by Kenneth Rudich
Long before social media marketing came into existence my father was an avid vegetable gardener. Nothing could beckon him quite like that little patch of top soil sitting nestled at the edge of the yard. He loved to work it just as much as he could — tilling and fertilizing and tilling some more; measuring out rows and planting the seeds; watering it daily and trimming back weeds.
The hours turned into days, the days into weeks, and the weeks into months. By the time it was ready for harvest it was a veritable island of abundance and variety, far more than a small family like ours could possibly eat. And since my father loathed waste as much as he loved gardening, he’d gather the excess and give it to neighbors and friends.
In retrospect, I think he enjoyed this part the best, because people didn’t let him just drop by and leave. No sir. They invited him to stay for a while, maybe sip lemonade or drink a cold beer. Sometimes they broke out the horseshoes and played until dusk. Other times they sat on the porch swapping stories and laughs. As the night wore on and the moon smiled down from its perch up above, the mood was graciously infectious and always endearing.
Now that those days are behind I can see that my father actually cultivated more friendships than gardens. No wonder that patch of top soil expanded in size with each passing year. The yield that it gave was only half of the story.
Gardening and social media marketing have a lot more in common than you might otherwise think. In both cases, it’s not what you plant but what you cultivate from it.
the woo, woo, woo of social media marketing
Social media marketing is clearly on the upswing as brand conscious marketers are racing to incorporate blogs, micro-blogging, wikis, media sharing, online forums, and social networking into their promotion initiatives. Describing it as an explosion probably doesn’t come close to reflecting just how big it really has become.
But “doing it” and “doing it well” are not necessarily one and the same, especially if you’re looking for fast results or immediate gratification. Social media puts a woo woo woo into the process of wooing customers. Gone are the days when winning mere customer loyalty was enough. Now, if you’re going to harness all that social media has to offer, you must seek to sway customers into becoming advocates, too. And that, more often than not, takes plenty of time and some serious cultivation. It requires an endless campaign of engaging them in an ongoing conversation. This means having real and genuinely meaningful exchanges, and getting to know them really well. It may also take some finesse to spur them into having meaningful exchanges with others about your product or service. If successful, these exchanges can produce an ever-expanding sphere of influence over time.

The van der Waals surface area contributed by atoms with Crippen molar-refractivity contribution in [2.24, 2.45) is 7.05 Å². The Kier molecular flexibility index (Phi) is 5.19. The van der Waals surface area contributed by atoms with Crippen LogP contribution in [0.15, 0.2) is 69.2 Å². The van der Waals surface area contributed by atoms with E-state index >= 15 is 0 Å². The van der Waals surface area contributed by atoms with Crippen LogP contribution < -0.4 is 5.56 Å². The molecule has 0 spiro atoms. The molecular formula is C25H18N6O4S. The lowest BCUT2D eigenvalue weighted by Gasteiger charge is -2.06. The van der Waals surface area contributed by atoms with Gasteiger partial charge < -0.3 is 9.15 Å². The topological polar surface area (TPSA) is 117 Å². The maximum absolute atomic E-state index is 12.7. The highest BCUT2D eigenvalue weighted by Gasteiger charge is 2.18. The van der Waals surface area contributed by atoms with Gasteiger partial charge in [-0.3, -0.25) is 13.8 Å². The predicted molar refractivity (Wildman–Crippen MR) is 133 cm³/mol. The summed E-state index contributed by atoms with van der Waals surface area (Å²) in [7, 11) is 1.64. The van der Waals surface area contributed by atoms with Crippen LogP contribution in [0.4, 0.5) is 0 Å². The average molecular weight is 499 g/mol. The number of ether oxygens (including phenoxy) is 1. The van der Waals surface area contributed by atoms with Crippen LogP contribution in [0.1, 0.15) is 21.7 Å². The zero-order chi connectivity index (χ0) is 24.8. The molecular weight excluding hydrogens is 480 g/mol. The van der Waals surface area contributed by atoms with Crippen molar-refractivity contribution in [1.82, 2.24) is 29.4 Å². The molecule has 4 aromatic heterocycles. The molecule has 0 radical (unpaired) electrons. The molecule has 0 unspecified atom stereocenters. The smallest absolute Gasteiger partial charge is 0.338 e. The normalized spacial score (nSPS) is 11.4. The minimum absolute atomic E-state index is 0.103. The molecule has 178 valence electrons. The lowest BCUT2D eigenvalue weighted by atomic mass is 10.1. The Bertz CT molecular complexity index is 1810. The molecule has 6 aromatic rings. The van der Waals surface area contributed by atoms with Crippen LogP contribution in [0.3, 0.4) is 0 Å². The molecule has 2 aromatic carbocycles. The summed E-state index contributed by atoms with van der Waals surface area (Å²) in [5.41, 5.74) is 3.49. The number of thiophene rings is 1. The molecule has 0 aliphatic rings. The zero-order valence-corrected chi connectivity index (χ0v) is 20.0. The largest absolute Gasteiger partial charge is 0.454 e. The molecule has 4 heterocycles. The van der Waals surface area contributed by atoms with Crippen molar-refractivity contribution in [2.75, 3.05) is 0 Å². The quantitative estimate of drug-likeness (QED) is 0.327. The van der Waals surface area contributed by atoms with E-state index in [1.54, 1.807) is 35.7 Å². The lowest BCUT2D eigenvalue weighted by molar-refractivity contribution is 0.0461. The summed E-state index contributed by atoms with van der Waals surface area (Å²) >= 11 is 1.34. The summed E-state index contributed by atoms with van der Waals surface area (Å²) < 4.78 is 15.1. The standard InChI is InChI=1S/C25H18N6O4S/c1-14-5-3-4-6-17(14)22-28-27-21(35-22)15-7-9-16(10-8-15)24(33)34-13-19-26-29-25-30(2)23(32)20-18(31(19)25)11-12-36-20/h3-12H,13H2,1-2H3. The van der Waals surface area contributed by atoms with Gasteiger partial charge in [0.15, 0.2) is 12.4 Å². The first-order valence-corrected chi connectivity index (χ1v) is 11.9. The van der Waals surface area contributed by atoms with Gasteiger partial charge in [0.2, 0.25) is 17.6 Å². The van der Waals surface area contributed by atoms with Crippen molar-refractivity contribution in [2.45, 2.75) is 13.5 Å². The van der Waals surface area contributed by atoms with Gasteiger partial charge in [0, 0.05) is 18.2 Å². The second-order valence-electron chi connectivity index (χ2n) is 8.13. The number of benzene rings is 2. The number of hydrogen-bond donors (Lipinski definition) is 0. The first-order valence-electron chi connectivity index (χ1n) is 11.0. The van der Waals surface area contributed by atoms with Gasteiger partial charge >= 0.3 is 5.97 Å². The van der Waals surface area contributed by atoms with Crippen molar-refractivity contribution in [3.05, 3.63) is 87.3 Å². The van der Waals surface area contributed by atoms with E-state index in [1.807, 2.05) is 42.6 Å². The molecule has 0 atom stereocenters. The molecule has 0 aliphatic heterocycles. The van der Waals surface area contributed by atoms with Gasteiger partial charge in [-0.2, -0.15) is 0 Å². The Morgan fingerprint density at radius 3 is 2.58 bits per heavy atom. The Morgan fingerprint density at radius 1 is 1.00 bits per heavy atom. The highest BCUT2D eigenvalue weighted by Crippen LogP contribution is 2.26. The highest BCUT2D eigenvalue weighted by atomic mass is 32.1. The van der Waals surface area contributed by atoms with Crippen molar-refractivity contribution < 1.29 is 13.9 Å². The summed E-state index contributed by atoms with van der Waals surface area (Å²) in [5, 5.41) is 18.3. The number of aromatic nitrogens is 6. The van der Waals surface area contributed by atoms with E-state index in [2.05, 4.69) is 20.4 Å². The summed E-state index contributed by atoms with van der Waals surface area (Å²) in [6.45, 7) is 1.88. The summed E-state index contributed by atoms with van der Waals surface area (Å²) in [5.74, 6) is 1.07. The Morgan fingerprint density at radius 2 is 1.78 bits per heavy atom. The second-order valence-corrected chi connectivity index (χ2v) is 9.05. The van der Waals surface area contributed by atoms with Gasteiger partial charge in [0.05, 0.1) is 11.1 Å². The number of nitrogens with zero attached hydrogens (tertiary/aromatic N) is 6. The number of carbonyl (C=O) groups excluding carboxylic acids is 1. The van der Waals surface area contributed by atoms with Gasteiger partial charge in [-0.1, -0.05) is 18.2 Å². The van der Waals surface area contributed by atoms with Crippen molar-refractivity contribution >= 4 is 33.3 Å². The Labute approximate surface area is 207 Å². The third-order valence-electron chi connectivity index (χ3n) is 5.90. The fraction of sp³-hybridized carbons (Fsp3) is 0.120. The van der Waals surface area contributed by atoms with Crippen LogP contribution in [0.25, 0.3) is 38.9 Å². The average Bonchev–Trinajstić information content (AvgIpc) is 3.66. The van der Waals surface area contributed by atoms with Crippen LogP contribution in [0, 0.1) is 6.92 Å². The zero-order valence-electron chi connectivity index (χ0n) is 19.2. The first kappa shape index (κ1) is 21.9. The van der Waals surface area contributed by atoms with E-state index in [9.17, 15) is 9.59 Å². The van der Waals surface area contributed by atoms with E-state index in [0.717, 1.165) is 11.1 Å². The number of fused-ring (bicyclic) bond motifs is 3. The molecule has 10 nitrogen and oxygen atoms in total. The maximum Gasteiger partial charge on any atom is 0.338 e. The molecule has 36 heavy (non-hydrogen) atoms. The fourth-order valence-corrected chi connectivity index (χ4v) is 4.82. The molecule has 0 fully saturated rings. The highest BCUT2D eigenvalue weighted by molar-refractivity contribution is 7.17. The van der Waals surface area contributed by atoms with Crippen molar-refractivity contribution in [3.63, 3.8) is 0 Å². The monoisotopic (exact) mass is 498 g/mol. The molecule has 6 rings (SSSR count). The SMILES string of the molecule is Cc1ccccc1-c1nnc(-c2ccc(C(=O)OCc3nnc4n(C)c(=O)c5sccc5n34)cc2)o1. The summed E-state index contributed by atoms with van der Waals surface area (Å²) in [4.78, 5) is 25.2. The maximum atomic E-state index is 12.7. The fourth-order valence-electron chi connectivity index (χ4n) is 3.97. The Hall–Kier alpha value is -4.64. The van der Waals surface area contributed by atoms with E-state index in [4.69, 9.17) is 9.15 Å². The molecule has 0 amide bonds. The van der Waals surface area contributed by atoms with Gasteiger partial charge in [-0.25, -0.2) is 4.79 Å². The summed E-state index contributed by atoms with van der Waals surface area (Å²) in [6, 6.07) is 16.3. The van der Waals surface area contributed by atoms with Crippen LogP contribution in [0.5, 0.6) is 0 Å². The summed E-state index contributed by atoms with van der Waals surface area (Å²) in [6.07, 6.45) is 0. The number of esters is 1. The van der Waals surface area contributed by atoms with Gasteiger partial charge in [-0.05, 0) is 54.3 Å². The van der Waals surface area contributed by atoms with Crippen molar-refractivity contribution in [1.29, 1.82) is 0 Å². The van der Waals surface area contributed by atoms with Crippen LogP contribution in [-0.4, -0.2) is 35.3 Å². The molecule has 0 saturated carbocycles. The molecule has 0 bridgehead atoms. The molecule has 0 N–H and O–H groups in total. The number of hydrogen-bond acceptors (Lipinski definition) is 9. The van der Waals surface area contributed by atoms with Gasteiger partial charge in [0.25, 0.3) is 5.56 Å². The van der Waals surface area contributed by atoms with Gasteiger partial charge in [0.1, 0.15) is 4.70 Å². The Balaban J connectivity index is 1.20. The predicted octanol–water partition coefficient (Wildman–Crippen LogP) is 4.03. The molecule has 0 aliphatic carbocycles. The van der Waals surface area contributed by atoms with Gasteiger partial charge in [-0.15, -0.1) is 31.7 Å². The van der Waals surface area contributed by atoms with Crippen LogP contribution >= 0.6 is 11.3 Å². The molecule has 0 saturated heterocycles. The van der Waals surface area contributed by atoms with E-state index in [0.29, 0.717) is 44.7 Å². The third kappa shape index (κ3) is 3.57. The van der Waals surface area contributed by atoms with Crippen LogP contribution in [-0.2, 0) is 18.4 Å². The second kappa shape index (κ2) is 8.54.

An earlier post of mine, “Three Words Describe Marketing,” advanced the idea that marketing can be boiled down into creating awareness, interest, and action (note: I began the article with a caveat that this was from marketing 101 – you know, keep it simple stupid). In the fall 2009 issue of Moosylvania’s report on marketing trends, however, they divide social media marketing into six discrete steps, and you can clearly see the insinuation of a “social” influence in their version:
- Attention: another way of saying, creating awareness.
- Interest: arousing consumers to want to learn more.
- Engagement: when consumers decide they want to interact with the product.
- Endearment: when consumers have interacted with the product/service long enough to form an opinion or purchase decision.
- Sharing: when consumers have experienced the product long enough to develop a degree of expertise about it, and start to share their opinions with other people.
- Advocacy: when customers proactively promote or criticize the brand based on their experience, and they do it in a variety of social venues.
The way I figure it, this six step process adds at least two more woo’s to the single woo I’d suggested in the marketing 101 version. And that takes me back to the tireless effort my father put into his garden, because he always went well beyond where others would stop. His garden became a vehicle for creating and maintaining relationships. Now social marketers must do the same, too.
parts 2, 3 and 4
In Part 2, we’ll explore whether social media marketing is for you. Part 3 will pursue a more in-depth look at the concept of cultivating a social media strategy — maintaining due diligence, monitoring (listening), and adjusting as needed. And in part 4, we’ll look at some actual cases—and how the challenges differ between larger organizations and small businesses, and what each must consider for effectively addressing those challenges.